Modern Family’s Jesse Tyler Ferguson and Eric Stonestreet hosted the West Coast show, exec produced by Spike Jones, Jr (again), while The Daily Show With Jon Stewart correspondent Kristen Schaal hosted back east. See the WGAE’s opening musical number here. The show got off to a rousing start with a specialty number entitled, “Write it Gay”. (One of their bits in which they called out various writers in the crowd for doing bad things ended with the line, “See you tomorrow Nikki Finke!”)

Modern technology found its way into the show, held at the Grand Ballroom of Hollywood’s Renaissance Hotel,with Paul Selvin Award winners Jez and John-Henry Butterworth accepting their special Fair Game honor via Skype and a winning writer in the Videogame category reading his prepared speech off his Blackberry. And for the first time the ceremony was streamed live online exclusively for WGA members who were given a special access code to watch at home.

TV award winners included Modern Family for Series and 30 Rock for Episodic, The Pacific for longform adaptation, and The Special Relationship for original. Mad Men picked up another two WGA honors with Best Episodic script for Erin Levy’s “The Chrysanthemum and the Sword” and again repeating as Best Series Drama (accepted by creator/exec producer Matt Weiner who said he was surprised). It beat out HBO’s  Boardwalk Empire which did manage to win the night’s first award for New Series and was accepted on behalf on the writing team by Margaret Nagle who noted all the show’s writers had been in the business collectively for 139 years and were proud to be a part of the Guild. Boardwalk Empire is on a roll lately, also winning awards at SAG, DGA, and the Golden Globes, making it a good Emmy bet in its first season.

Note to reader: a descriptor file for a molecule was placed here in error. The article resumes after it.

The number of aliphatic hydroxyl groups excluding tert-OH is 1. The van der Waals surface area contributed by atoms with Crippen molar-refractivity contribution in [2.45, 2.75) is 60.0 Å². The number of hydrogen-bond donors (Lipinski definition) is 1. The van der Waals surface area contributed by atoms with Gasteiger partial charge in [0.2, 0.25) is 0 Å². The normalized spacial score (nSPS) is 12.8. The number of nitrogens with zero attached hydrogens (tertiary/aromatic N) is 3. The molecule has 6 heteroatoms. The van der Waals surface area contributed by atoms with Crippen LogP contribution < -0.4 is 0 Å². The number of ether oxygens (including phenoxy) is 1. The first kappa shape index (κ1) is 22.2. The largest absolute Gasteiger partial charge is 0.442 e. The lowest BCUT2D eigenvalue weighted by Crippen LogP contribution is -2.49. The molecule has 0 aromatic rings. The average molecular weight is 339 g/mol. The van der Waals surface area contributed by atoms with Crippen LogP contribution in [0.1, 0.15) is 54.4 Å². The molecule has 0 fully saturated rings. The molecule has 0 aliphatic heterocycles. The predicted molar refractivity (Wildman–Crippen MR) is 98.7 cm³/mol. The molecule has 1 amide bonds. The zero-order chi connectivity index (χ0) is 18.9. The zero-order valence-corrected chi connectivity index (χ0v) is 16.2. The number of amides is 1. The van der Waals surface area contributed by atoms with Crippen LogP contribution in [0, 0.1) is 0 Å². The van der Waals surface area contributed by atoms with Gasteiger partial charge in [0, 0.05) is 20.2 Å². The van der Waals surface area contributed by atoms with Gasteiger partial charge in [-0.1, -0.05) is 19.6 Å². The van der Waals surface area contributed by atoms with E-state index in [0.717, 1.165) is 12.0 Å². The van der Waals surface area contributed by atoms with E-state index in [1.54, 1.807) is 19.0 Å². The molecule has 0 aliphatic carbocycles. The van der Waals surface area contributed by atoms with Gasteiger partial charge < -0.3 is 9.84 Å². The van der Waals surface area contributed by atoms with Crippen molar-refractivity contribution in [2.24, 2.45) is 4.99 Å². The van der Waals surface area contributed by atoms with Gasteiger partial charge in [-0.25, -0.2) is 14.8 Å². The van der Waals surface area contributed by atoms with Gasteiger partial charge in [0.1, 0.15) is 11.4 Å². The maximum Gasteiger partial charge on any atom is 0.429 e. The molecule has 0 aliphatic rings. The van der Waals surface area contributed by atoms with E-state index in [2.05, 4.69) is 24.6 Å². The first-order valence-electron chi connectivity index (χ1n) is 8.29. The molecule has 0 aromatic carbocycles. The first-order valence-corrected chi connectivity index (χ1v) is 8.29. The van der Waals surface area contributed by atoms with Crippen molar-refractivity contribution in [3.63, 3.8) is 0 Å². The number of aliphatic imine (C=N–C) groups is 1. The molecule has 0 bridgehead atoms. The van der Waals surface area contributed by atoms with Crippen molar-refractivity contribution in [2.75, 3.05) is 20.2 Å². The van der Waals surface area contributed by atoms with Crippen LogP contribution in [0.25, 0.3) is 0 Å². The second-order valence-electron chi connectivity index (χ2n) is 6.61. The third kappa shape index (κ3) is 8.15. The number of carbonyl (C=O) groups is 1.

1. I already had a soft spot for Chris Nolan because even though I didn’t “love, love!” Inception I thought he should have been nominated for an Oscar for it. He totally got dissed. After reading his unselfish comments alluding to the movies that SHOULD have been nominated for WGA awards — and probably would have BEATEN his very own Inception had they been allowed entry– I can only conclude that Nolan is more than just one of the best helmers of our era, he’s also an uber mensch! Solid guy, it seems, and we never hear of him being a jerk on the set like Michael Bay even though he’s got exponentially more talent than Bay could ever dream of.

  2. I hope Inception does a clean sweep at the Academy Awards to make up for the injustice done to The Dark Knight two years ago. I heartily appreciate Chris Nolan’s work and think he is an amazingly talented film director.

  3. Gracious comments by Nolan, but the script was a true mess– an embarrassment to the Guild to list as a winner. Paddy Chayevsky is spinning in his grave.

  4. Bobby The Saint, I agree with most of your comment, but I absolutely love ,love ,love ” Inception” – definitely one of the year’s best films .

  5. Stop complaining. I love you, Nolan, but it’s quite clear. Guild Awards for Screenplays written by Guild Writers for films that were produced in accordance WGA basic agreement. Duh. I think the WGA is a train wreck of an organization but I completely respect their right to run their awards any way they see fit. It’s their award.

  6. The WGA awards are given to WGA members who made an outstanding film under the jurisdiction of the WGA.

    Saying non-WGA members or films made outside of the WGA jurisdiction should be nominated is simply asinine.